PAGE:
The beauty of a good green deed
- Refilwe Mabula
PROFILE: An early fascination with the environment sparked an interest in its protection for Miss Earth South Africa 2019.
Wits alumna Lungo Katete is determined to do good for the environment and her passion for environmental conservation earned her the Miss Earth South Africa 2019 crown in September 2019.
When it comes to the environment, she finds it “interesting how everything no matter how big or small serves a function”.
Katete entered the Miss Earth South Africa pageant “to inspire future generations and make a difference in the state of our environment.” The 22-year-old Wits architecture graduate says the unappealing state of our environment irks her.
“We often look at waste surrounding us and do absolutely nothing. It is almost as though the waste we see everywhere has become our everyday norm. Even though we see what is happening, we are not doing enough to deal with the problems regarding our environment,” she says.
Anti-plastic Earth advocate
“Love the Earth as you would love yourself. Earth is our home, the only one we’ve got. So it is important that we give back what we take and nurture our home instead of destroying it,” reads a tweet from Katete posted on 10 November 2019.
Her love for doing good green deeds is evident on her social media profile. “All you need to do is one good green deed a day and you’re one step closer to achieving the impossible,” says Katete, who believes that taking care of the environment should be a collective responsibility.
“All it takes is for each and every one of us to pick up a single piece of paper and not rely on someone else to do it for us. This is our waste, we need to start taking responsibility and being held accountable for our actions,” she says.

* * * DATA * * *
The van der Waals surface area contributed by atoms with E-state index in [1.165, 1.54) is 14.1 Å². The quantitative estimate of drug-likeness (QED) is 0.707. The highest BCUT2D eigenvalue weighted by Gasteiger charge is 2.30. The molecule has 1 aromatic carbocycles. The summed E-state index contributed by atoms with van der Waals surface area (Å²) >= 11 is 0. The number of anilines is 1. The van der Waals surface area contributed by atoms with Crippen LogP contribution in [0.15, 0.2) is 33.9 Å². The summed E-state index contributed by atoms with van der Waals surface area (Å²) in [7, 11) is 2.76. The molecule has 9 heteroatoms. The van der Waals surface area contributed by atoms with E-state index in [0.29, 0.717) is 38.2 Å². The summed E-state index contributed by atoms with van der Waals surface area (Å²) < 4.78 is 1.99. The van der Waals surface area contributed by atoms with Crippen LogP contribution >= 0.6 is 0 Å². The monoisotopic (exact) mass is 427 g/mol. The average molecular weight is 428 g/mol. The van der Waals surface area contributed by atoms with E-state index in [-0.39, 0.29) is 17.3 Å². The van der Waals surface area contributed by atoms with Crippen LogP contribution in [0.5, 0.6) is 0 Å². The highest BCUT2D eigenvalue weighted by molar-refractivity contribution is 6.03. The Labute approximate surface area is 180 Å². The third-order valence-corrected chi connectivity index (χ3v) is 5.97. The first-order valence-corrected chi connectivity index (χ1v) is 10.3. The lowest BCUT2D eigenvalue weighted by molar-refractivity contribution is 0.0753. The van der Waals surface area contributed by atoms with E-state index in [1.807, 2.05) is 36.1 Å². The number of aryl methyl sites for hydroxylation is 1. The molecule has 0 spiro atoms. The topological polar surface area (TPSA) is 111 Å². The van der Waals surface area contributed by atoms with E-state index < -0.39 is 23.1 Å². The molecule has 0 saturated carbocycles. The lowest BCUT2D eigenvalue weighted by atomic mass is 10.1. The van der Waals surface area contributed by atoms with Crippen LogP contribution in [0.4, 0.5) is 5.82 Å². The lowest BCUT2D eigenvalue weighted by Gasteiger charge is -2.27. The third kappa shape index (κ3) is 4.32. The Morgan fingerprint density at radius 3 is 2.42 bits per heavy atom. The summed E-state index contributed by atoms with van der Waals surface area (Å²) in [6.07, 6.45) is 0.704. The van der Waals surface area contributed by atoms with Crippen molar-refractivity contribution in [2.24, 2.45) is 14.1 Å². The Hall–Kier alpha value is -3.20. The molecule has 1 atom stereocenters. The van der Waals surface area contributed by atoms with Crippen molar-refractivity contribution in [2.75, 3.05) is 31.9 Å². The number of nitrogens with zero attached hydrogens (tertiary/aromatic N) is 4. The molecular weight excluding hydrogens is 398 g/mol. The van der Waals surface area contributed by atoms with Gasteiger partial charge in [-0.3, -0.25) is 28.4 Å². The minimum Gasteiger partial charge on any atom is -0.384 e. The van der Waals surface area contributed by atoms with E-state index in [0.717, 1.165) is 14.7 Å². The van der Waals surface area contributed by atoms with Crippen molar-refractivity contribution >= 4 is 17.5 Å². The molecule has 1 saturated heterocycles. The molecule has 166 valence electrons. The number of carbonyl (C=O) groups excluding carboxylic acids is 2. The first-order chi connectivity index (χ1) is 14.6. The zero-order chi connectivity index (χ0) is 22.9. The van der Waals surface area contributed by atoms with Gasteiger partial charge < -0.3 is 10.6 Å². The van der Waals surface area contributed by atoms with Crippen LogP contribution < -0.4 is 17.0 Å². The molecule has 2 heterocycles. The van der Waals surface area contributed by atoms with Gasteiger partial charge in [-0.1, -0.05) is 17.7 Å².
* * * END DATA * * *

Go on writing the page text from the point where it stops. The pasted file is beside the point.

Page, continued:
As Miss Earth SA, one of Katete’s duties is to raise awareness around preserving and protecting the environment and the planet, and she is an ambassador for environmental protection campaigns. Her greatest concern is plastic, which takes thousands of years to decompose and thus threaten the environment.
“I would like to see people using less plastic because plastic has a very negative impact on the environment. We use straws and plastic bags once and after that, they are thrown away never to be used again. Plastic that is not recycled ends up in a landfill and is then blown away by the wind and ends up in our lakes, rivers and oceans. These small pieces of plastic end up being consumed by birds, fish and many other species, resulting in their death,” she says.
Katete is an ambassador for the Good Green Deeds Programme through which she educates learners about being environmentally conscious and the power of a good green deed daily.
The Good Green Deeds Programme is an initiative of the Department of Environmental Affairs. The programme aims to influence the behaviour of South Africans to avoid dumping and littering and promotes knowledge of proper waste management.